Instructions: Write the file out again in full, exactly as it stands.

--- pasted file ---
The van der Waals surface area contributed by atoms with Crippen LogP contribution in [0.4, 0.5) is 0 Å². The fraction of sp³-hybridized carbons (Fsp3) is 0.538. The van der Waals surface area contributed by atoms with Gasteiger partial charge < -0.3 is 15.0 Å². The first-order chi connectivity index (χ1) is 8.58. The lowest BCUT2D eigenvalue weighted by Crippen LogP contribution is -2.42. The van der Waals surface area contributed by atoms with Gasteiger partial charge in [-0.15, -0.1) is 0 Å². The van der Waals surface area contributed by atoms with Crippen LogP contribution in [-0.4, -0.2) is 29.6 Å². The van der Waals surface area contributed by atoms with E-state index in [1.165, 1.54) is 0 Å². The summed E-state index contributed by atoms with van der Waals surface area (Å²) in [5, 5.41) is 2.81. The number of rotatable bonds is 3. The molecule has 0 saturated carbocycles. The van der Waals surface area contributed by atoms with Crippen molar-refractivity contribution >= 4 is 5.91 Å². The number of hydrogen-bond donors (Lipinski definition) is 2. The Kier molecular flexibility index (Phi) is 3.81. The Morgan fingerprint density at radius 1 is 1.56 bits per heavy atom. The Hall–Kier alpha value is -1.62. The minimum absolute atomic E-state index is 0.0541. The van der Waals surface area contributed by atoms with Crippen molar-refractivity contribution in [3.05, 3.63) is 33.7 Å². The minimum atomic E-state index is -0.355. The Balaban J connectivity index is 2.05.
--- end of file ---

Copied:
The van der Waals surface area contributed by atoms with Crippen LogP contribution in [0.4, 0.5) is 0 Å². The fraction of sp³-hybridized carbons (Fsp3) is 0.538. The van der Waals surface area contributed by atoms with Gasteiger partial charge < -0.3 is 15.0 Å². The first-order chi connectivity index (χ1) is 8.58. The lowest BCUT2D eigenvalue weighted by Crippen LogP contribution is -2.42. The van der Waals surface area contributed by atoms with Gasteiger partial charge in [-0.15, -0.1) is 0 Å². The van der Waals surface area contributed by atoms with Crippen LogP contribution in [-0.4, -0.2) is 29.6 Å². The van der Waals surface area contributed by atoms with E-state index in [1.165, 1.54) is 0 Å². The summed E-state index contributed by atoms with van der Waals surface area (Å²) in [5, 5.41) is 2.81. The number of rotatable bonds is 3. The molecule has 0 saturated carbocycles. The van der Waals surface area contributed by atoms with Crippen molar-refractivity contribution >= 4 is 5.91 Å². The number of hydrogen-bond donors (Lipinski definition) is 2. The Kier molecular flexibility index (Phi) is 3.81. The Morgan fingerprint density at radius 1 is 1.56 bits per heavy atom. The Hall–Kier alpha value is -1.62. The minimum absolute atomic E-state index is 0.0541. The van der Waals surface area contributed by atoms with Crippen molar-refractivity contribution in [3.05, 3.63) is 33.7 Å². The minimum atomic E-state index is -0.355. The Balaban J connectivity index is 2.05.